TITLE

The Vitis vinifera sugar transporter gene family: phylogenetic overview and macroarray expression profiling

AUTHOR(S)
Afoufa-Bastien, Damien; Medici, Anna; Jeauffre, Julien; Coutos-Thévenot, Pierre; Lemoine, Rémi; Atanassova, Rossitza; Laloi, Maryse
PUB. DATE
January 2010
SOURCE
BMC Plant Biology;2010, Vol. 10, p245
SOURCE TYPE
Academic Journal
DOC. TYPE
Article
ABSTRACT
Background: In higher plants, sugars are not only nutrients but also important signal molecules. They are distributed through the plant via sugar transporters, which are involved not only in sugar long-distance transport via the loading and the unloading of the conducting complex, but also in sugar allocation into source and sink cells. The availability of the recently released grapevine genome sequence offers the opportunity to identify sucrose and monosaccharide transporter gene families in a woody species and to compare them with those of the herbaceous Arabidopsis thaliana using a phylogenetic analysis. Results: In grapevine, one of the most economically important fruit crop in the world, it appeared that sucrose and monosaccharide transporter genes are present in 4 and 59 loci, respectively and that the monosaccharide transporter family can be divided into 7 subfamilies. Phylogenetic analysis of protein sequences has indicated that orthologs exist between Vitis and Arabidospis. A search for cis-regulatory elements in the promoter sequences of the most characterized transporter gene families (sucrose, hexoses and polyols transporters), has revealed that some of them might probably be regulated by sugars. To profile several genes simultaneously, we created a macroarray bearing cDNA fragments specific to 20 sugar transporter genes. This macroarray analysis has revealed that two hexose (VvHT1, VvHT3), one polyol (VvPMT5) and one sucrose (VvSUC27) transporter genes, are highly expressed in most vegetative organs. The expression of one hexose transporter (VvHT2) and two tonoplastic monosaccharide transporter (VvTMT1, VvTMT2) genes are regulated during berry development. Finally, three putative hexose transporter genes show a preferential organ specificity being highly expressed in seeds (VvHT3, VvHT5), in roots (VvHT2) or in mature leaves (VvHT5). Conclusions: This study provides an exhaustive survey of sugar transporter genes in Vitis vinifera and revealed that sugar transporter gene families in this woody plant are strongly comparable to those of herbaceous species. Dedicated macroarrays have provided a Vitis sugar transporter genes expression profiling, which will likely contribute to understand their physiological functions in plant and berry development. The present results might also have a significant impact on our knowledge on plant sugar transporters.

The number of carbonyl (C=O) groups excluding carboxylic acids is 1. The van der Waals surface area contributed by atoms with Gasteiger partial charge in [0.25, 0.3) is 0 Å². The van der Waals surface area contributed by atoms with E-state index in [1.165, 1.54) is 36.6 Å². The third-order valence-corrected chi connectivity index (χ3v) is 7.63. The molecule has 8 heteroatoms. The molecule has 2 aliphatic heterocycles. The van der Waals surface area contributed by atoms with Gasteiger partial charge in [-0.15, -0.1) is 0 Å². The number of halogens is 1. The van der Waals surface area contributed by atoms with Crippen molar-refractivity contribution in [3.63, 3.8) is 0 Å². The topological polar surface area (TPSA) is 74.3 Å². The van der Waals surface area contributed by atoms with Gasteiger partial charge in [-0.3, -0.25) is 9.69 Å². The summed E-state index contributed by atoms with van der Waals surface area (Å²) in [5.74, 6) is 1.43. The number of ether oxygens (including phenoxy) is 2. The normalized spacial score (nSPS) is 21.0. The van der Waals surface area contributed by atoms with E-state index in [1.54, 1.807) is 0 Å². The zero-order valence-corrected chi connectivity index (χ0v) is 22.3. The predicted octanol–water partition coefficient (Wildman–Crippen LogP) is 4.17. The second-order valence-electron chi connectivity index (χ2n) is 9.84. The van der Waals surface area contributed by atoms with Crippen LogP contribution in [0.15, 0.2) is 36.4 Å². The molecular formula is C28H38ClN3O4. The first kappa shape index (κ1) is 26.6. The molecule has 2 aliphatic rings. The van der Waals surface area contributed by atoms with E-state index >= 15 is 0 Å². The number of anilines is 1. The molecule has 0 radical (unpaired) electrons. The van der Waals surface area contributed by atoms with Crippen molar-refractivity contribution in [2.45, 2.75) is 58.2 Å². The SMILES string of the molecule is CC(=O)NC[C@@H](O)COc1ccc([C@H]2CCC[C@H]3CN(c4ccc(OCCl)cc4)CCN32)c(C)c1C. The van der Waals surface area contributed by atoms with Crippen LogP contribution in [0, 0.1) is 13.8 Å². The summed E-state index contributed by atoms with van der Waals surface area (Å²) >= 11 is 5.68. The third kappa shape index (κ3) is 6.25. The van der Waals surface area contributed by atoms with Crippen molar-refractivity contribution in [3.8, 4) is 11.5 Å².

ACCESSION #
55562994

 

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